Each year the Department of Engineering Science holds two flagship events, the Lubbock lecture and the Jenkin lecture.
Maurice Lubbock Memorial Lecture
The Maurice Lubbock Memorial Lecture
The Lecture was founded in 1963 by the Trustees of the Hon. Maurice Fox Pitt Lubbock commemoration fund, to promote the study of engineering and its applications to which Maurice Lubbock's career was devoted.
The lectures were intended 'for a scientific and lay audience, on engineering in relation to its environment - its industrial application, its place in society, its significance for managers, sociologists, economist and others, and its significance for education.'
Sir Harold Hartley gave the first lecture of the series in February 1964, on 'The Contribution of Engineering to the British Economy'.
Since then the lectures have covered many topics, including bubble acoustics, human space exploration, artificial intelligence and search engines.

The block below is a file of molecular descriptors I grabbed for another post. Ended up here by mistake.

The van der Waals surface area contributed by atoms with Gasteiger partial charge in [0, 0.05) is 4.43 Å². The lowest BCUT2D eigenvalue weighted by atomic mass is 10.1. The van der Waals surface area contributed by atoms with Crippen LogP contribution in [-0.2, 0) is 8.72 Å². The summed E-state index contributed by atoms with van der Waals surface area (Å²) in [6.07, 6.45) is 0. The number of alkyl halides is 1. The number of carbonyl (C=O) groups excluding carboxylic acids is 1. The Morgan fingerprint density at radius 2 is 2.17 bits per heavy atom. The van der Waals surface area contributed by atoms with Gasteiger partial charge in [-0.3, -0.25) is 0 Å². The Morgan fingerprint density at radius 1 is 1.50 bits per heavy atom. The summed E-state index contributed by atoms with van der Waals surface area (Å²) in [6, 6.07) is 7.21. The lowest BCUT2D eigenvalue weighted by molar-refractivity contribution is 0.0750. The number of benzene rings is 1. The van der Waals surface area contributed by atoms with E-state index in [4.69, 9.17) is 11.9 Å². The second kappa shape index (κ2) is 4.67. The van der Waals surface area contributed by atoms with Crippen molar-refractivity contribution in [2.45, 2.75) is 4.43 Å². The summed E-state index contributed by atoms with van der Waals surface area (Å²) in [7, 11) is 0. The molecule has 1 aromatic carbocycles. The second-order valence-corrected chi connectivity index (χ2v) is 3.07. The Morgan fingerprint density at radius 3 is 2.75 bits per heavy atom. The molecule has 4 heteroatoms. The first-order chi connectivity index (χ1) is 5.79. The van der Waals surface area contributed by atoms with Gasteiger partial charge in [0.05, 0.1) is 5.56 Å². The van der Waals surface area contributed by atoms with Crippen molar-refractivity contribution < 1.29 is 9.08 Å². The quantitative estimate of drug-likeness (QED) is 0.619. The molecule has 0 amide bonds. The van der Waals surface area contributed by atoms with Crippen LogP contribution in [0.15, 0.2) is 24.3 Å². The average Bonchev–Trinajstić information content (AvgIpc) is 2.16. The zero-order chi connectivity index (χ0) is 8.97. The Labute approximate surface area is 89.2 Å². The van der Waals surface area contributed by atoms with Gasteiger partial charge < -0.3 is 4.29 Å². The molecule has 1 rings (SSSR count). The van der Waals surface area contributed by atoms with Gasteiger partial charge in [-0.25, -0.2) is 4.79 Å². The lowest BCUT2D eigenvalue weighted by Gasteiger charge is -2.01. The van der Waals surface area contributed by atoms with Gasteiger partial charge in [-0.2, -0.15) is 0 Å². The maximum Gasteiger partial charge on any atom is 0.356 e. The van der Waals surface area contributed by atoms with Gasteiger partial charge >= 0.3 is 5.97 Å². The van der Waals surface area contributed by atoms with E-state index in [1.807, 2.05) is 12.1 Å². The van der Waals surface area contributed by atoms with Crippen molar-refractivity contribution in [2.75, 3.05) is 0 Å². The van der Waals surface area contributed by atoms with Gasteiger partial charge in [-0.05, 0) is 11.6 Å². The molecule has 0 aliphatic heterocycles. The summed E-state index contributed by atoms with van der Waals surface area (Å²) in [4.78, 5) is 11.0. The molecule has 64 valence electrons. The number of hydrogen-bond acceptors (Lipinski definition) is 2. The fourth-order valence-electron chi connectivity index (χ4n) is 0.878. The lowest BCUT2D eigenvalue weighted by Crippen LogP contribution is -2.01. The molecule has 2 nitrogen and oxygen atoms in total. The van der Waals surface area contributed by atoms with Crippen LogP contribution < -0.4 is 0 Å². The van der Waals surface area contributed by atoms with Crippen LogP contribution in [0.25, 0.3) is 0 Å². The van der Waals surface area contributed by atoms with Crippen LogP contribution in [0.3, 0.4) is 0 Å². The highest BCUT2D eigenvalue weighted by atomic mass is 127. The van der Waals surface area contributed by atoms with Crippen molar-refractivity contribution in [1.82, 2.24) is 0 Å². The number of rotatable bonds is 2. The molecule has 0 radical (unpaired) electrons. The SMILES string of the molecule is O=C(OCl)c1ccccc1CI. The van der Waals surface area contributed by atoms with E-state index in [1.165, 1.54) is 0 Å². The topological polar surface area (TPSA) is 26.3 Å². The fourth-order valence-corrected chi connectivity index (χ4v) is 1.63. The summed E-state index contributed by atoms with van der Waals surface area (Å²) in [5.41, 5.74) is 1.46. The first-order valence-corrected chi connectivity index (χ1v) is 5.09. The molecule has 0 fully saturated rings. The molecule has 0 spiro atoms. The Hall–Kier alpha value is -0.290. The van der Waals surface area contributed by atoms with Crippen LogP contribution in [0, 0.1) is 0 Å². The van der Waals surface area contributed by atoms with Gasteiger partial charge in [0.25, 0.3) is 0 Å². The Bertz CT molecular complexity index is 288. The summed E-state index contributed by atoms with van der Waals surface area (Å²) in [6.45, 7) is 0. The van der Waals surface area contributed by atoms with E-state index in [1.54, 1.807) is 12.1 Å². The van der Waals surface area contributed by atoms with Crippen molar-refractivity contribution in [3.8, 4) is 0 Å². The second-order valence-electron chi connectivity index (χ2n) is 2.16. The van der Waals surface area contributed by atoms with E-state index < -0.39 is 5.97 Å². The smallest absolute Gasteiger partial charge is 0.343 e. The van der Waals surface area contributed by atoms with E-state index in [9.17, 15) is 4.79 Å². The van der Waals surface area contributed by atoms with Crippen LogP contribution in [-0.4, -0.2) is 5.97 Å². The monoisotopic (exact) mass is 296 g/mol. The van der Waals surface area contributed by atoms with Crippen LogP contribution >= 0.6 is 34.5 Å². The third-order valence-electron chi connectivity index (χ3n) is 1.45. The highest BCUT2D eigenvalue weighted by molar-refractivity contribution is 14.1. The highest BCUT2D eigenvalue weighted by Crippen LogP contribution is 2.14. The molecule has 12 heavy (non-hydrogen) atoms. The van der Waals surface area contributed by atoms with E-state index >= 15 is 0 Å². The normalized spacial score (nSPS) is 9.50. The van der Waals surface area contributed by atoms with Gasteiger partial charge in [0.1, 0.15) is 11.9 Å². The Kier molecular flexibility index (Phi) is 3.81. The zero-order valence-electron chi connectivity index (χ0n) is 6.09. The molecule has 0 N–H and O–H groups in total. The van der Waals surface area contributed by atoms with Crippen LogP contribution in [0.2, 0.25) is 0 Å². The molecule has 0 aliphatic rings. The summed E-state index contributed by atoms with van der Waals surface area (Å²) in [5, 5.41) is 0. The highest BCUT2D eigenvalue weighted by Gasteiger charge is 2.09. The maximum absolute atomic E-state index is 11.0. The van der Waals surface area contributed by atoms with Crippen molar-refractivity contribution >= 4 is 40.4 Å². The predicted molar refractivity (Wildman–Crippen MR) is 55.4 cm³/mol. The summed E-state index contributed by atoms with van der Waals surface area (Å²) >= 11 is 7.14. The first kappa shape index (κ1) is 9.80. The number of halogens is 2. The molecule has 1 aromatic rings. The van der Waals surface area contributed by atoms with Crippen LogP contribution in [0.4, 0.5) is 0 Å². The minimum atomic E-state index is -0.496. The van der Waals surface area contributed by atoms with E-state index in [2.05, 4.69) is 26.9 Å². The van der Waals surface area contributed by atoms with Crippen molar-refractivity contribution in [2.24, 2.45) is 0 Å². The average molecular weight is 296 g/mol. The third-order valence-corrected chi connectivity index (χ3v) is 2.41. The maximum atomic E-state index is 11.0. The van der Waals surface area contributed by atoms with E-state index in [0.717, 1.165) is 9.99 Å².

The Jenkin lecture
The first Jenkin lecture, in 1988, launched the Society of Oxford University Engineers (now Oxford Engineering Alumni), with the aim of fostering the welfare and interests of Oxford University and its alumni, especially in relation to Engineering. The lecture series was named in honour of Charles Frewen Jenkin, elected first Professor of Engineering Science.
Alastair Howatson, Engineering Science lecturer, gave the first lecture, on 'A Century of Oxford Engineering'.
Today the Jenkin lecture takes place as part of the University's Alumni weekend, usually held in September, which showcases the best and brightest of the University - past, present and future.